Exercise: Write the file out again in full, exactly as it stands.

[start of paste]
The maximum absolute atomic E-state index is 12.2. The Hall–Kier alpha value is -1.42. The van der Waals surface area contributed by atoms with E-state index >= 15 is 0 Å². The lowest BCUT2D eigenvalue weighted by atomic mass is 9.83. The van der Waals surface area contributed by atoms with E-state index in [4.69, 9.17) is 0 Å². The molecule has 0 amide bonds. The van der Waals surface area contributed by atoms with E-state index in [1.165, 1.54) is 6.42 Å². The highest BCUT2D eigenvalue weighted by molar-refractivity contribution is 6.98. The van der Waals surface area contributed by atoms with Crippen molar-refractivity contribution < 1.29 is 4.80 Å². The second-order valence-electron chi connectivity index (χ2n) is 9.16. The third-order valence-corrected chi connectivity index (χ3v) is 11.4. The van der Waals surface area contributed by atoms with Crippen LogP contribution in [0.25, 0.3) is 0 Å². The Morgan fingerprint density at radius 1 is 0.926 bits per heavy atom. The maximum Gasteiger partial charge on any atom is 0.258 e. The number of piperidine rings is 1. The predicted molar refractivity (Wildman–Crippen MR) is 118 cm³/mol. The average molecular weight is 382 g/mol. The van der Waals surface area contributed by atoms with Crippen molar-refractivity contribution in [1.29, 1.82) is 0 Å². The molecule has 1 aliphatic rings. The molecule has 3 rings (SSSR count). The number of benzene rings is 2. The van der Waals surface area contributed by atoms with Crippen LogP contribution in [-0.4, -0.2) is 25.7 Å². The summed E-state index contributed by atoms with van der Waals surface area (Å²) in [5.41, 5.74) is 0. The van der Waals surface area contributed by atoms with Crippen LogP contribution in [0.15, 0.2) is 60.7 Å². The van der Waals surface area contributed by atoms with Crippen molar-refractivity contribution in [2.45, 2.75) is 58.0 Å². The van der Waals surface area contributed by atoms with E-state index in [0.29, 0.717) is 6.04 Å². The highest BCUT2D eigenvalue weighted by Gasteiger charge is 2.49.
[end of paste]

The maximum absolute atomic E-state index is 12.2. The Hall–Kier alpha value is -1.42. The van der Waals surface area contributed by atoms with E-state index >= 15 is 0 Å². The lowest BCUT2D eigenvalue weighted by atomic mass is 9.83. The van der Waals surface area contributed by atoms with E-state index in [4.69, 9.17) is 0 Å². The molecule has 0 amide bonds. The van der Waals surface area contributed by atoms with E-state index in [1.165, 1.54) is 6.42 Å². The highest BCUT2D eigenvalue weighted by molar-refractivity contribution is 6.98. The van der Waals surface area contributed by atoms with Crippen molar-refractivity contribution < 1.29 is 4.80 Å². The second-order valence-electron chi connectivity index (χ2n) is 9.16. The third-order valence-corrected chi connectivity index (χ3v) is 11.4. The van der Waals surface area contributed by atoms with Crippen LogP contribution in [0.25, 0.3) is 0 Å². The Morgan fingerprint density at radius 1 is 0.926 bits per heavy atom. The maximum Gasteiger partial charge on any atom is 0.258 e. The number of piperidine rings is 1. The predicted molar refractivity (Wildman–Crippen MR) is 118 cm³/mol. The average molecular weight is 382 g/mol. The van der Waals surface area contributed by atoms with Crippen molar-refractivity contribution in [1.29, 1.82) is 0 Å². The molecule has 1 aliphatic rings. The molecule has 3 rings (SSSR count). The number of benzene rings is 2. The van der Waals surface area contributed by atoms with Crippen LogP contribution in [-0.4, -0.2) is 25.7 Å². The summed E-state index contributed by atoms with van der Waals surface area (Å²) in [5.41, 5.74) is 0. The van der Waals surface area contributed by atoms with Crippen LogP contribution in [0.15, 0.2) is 60.7 Å². The van der Waals surface area contributed by atoms with Crippen molar-refractivity contribution in [2.45, 2.75) is 58.0 Å². The van der Waals surface area contributed by atoms with E-state index in [0.29, 0.717) is 6.04 Å². The highest BCUT2D eigenvalue weighted by Gasteiger charge is 2.49.